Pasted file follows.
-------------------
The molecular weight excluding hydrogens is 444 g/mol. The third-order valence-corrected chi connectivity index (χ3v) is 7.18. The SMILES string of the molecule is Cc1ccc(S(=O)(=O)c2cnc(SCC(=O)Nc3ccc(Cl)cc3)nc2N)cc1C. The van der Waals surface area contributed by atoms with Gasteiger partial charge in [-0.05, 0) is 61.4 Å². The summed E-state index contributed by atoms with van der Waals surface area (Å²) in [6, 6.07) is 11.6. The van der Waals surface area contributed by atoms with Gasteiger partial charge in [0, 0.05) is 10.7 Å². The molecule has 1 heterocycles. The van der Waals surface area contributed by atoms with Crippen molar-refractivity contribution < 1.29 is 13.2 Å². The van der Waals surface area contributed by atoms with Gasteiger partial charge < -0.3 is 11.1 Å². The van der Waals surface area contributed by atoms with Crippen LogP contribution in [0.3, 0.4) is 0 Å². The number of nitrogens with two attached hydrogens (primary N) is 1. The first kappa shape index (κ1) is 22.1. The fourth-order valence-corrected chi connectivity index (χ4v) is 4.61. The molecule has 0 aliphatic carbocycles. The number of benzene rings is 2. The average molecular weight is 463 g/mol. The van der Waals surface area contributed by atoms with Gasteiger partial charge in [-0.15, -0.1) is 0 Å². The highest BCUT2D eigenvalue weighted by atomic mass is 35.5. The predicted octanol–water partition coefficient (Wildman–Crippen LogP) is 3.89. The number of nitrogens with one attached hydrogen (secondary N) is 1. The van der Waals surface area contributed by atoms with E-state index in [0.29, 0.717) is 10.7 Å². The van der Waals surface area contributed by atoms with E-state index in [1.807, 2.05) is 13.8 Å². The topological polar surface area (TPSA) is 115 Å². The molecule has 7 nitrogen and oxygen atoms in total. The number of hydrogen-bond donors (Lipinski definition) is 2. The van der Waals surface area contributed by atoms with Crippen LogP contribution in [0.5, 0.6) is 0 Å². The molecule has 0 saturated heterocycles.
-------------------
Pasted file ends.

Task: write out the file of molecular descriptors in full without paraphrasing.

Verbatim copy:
The molecular weight excluding hydrogens is 444 g/mol. The third-order valence-corrected chi connectivity index (χ3v) is 7.18. The SMILES string of the molecule is Cc1ccc(S(=O)(=O)c2cnc(SCC(=O)Nc3ccc(Cl)cc3)nc2N)cc1C. The van der Waals surface area contributed by atoms with Gasteiger partial charge in [-0.05, 0) is 61.4 Å². The summed E-state index contributed by atoms with van der Waals surface area (Å²) in [6, 6.07) is 11.6. The van der Waals surface area contributed by atoms with Gasteiger partial charge in [0, 0.05) is 10.7 Å². The molecule has 1 heterocycles. The van der Waals surface area contributed by atoms with Crippen molar-refractivity contribution < 1.29 is 13.2 Å². The van der Waals surface area contributed by atoms with Gasteiger partial charge < -0.3 is 11.1 Å². The van der Waals surface area contributed by atoms with Crippen LogP contribution in [0.3, 0.4) is 0 Å². The number of nitrogens with two attached hydrogens (primary N) is 1. The first kappa shape index (κ1) is 22.1. The fourth-order valence-corrected chi connectivity index (χ4v) is 4.61. The molecule has 0 aliphatic carbocycles. The number of benzene rings is 2. The average molecular weight is 463 g/mol. The van der Waals surface area contributed by atoms with Gasteiger partial charge in [-0.15, -0.1) is 0 Å². The highest BCUT2D eigenvalue weighted by atomic mass is 35.5. The predicted octanol–water partition coefficient (Wildman–Crippen LogP) is 3.89. The number of nitrogens with one attached hydrogen (secondary N) is 1. The van der Waals surface area contributed by atoms with E-state index in [0.29, 0.717) is 10.7 Å². The van der Waals surface area contributed by atoms with E-state index in [1.807, 2.05) is 13.8 Å². The topological polar surface area (TPSA) is 115 Å². The molecule has 7 nitrogen and oxygen atoms in total. The number of hydrogen-bond donors (Lipinski definition) is 2. The van der Waals surface area contributed by atoms with Crippen LogP contribution in [0.5, 0.6) is 0 Å². The molecule has 0 saturated heterocycles.